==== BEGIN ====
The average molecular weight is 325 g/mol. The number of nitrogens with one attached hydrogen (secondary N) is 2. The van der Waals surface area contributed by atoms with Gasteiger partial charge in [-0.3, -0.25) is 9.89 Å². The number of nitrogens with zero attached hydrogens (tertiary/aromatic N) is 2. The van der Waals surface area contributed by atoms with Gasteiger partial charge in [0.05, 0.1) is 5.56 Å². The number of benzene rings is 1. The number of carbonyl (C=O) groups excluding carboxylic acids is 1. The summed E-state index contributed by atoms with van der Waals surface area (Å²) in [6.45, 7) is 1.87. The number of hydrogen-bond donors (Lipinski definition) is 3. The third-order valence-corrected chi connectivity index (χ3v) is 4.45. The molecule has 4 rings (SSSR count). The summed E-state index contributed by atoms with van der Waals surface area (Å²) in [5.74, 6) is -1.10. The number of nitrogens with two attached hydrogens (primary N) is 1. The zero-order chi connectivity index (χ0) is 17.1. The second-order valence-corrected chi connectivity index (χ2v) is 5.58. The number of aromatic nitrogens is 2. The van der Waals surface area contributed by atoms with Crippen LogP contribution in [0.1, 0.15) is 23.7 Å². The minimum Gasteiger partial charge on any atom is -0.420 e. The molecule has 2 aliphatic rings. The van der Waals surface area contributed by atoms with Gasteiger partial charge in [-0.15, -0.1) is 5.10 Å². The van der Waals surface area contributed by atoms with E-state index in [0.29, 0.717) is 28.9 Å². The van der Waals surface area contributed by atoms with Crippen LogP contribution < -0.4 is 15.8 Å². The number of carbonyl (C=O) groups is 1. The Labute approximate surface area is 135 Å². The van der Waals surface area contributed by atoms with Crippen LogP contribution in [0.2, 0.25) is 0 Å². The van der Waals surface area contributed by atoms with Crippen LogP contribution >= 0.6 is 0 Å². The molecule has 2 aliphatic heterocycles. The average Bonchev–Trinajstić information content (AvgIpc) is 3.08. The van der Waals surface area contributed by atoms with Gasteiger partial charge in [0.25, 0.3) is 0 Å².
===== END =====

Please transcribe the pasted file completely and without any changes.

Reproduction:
The average molecular weight is 325 g/mol. The number of nitrogens with one attached hydrogen (secondary N) is 2. The van der Waals surface area contributed by atoms with Gasteiger partial charge in [-0.3, -0.25) is 9.89 Å². The number of nitrogens with zero attached hydrogens (tertiary/aromatic N) is 2. The van der Waals surface area contributed by atoms with Gasteiger partial charge in [0.05, 0.1) is 5.56 Å². The number of benzene rings is 1. The number of carbonyl (C=O) groups excluding carboxylic acids is 1. The summed E-state index contributed by atoms with van der Waals surface area (Å²) in [6.45, 7) is 1.87. The number of hydrogen-bond donors (Lipinski definition) is 3. The third-order valence-corrected chi connectivity index (χ3v) is 4.45. The molecule has 4 rings (SSSR count). The summed E-state index contributed by atoms with van der Waals surface area (Å²) in [5.74, 6) is -1.10. The number of nitrogens with two attached hydrogens (primary N) is 1. The zero-order chi connectivity index (χ0) is 17.1. The second-order valence-corrected chi connectivity index (χ2v) is 5.58. The number of aromatic nitrogens is 2. The van der Waals surface area contributed by atoms with Crippen LogP contribution in [0.1, 0.15) is 23.7 Å². The minimum Gasteiger partial charge on any atom is -0.420 e. The molecule has 2 aliphatic rings. The van der Waals surface area contributed by atoms with Gasteiger partial charge in [-0.15, -0.1) is 5.10 Å². The van der Waals surface area contributed by atoms with E-state index in [0.29, 0.717) is 28.9 Å². The van der Waals surface area contributed by atoms with Crippen LogP contribution < -0.4 is 15.8 Å². The number of carbonyl (C=O) groups is 1. The Labute approximate surface area is 135 Å². The van der Waals surface area contributed by atoms with Crippen LogP contribution in [0.2, 0.25) is 0 Å². The van der Waals surface area contributed by atoms with Crippen LogP contribution >= 0.6 is 0 Å². The molecule has 2 aliphatic heterocycles. The average Bonchev–Trinajstić information content (AvgIpc) is 3.08. The van der Waals surface area contributed by atoms with Gasteiger partial charge in [0.25, 0.3) is 0 Å².